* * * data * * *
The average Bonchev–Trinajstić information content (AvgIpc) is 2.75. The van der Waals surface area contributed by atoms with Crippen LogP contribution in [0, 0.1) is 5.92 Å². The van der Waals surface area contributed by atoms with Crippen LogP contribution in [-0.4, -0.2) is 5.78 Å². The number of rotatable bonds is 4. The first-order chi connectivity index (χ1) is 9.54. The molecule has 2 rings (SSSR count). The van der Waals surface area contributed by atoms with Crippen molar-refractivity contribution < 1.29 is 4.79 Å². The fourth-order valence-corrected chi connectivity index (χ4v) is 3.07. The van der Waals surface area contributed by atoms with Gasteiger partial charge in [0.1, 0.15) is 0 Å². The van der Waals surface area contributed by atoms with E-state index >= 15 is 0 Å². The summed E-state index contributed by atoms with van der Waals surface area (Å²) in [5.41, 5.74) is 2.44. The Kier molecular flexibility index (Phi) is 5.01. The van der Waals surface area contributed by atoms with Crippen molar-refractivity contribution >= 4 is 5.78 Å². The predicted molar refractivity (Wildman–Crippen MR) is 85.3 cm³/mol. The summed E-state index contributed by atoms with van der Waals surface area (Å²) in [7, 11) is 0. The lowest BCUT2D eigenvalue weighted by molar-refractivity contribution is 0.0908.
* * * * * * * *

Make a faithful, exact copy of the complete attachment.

The average Bonchev–Trinajstić information content (AvgIpc) is 2.75. The van der Waals surface area contributed by atoms with Crippen LogP contribution in [0, 0.1) is 5.92 Å². The van der Waals surface area contributed by atoms with Crippen LogP contribution in [-0.4, -0.2) is 5.78 Å². The number of rotatable bonds is 4. The first-order chi connectivity index (χ1) is 9.54. The molecule has 2 rings (SSSR count). The van der Waals surface area contributed by atoms with Crippen molar-refractivity contribution < 1.29 is 4.79 Å². The fourth-order valence-corrected chi connectivity index (χ4v) is 3.07. The van der Waals surface area contributed by atoms with Gasteiger partial charge in [0.1, 0.15) is 0 Å². The van der Waals surface area contributed by atoms with E-state index >= 15 is 0 Å². The summed E-state index contributed by atoms with van der Waals surface area (Å²) in [5.41, 5.74) is 2.44. The Kier molecular flexibility index (Phi) is 5.01. The van der Waals surface area contributed by atoms with Crippen molar-refractivity contribution >= 4 is 5.78 Å². The predicted molar refractivity (Wildman–Crippen MR) is 85.3 cm³/mol. The summed E-state index contributed by atoms with van der Waals surface area (Å²) in [7, 11) is 0. The lowest BCUT2D eigenvalue weighted by molar-refractivity contribution is 0.0908.